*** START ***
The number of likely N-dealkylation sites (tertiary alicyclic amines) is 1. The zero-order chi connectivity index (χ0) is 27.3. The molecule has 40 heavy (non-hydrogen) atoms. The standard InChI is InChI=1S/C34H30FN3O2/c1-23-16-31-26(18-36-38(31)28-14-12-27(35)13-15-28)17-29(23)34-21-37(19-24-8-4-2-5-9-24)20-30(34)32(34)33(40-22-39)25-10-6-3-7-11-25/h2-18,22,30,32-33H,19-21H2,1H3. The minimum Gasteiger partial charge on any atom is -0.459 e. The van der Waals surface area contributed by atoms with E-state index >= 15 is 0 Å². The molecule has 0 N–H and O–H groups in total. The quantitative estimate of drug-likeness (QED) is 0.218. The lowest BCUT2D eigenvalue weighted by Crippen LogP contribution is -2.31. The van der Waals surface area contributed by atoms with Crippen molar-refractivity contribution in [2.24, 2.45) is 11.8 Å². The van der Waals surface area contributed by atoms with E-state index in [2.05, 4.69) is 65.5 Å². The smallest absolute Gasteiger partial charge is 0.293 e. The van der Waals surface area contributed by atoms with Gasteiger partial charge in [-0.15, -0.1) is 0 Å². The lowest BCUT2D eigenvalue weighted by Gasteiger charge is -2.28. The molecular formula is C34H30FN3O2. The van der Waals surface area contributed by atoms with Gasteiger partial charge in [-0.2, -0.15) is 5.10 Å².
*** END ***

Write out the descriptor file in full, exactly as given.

The number of likely N-dealkylation sites (tertiary alicyclic amines) is 1. The zero-order chi connectivity index (χ0) is 27.3. The molecule has 40 heavy (non-hydrogen) atoms. The standard InChI is InChI=1S/C34H30FN3O2/c1-23-16-31-26(18-36-38(31)28-14-12-27(35)13-15-28)17-29(23)34-21-37(19-24-8-4-2-5-9-24)20-30(34)32(34)33(40-22-39)25-10-6-3-7-11-25/h2-18,22,30,32-33H,19-21H2,1H3. The minimum Gasteiger partial charge on any atom is -0.459 e. The van der Waals surface area contributed by atoms with E-state index >= 15 is 0 Å². The molecule has 0 N–H and O–H groups in total. The quantitative estimate of drug-likeness (QED) is 0.218. The lowest BCUT2D eigenvalue weighted by Crippen LogP contribution is -2.31. The van der Waals surface area contributed by atoms with Crippen molar-refractivity contribution in [2.24, 2.45) is 11.8 Å². The van der Waals surface area contributed by atoms with E-state index in [2.05, 4.69) is 65.5 Å². The smallest absolute Gasteiger partial charge is 0.293 e. The van der Waals surface area contributed by atoms with Gasteiger partial charge in [-0.15, -0.1) is 0 Å². The lowest BCUT2D eigenvalue weighted by Gasteiger charge is -2.28. The molecular formula is C34H30FN3O2. The van der Waals surface area contributed by atoms with Gasteiger partial charge in [-0.2, -0.15) is 5.10 Å².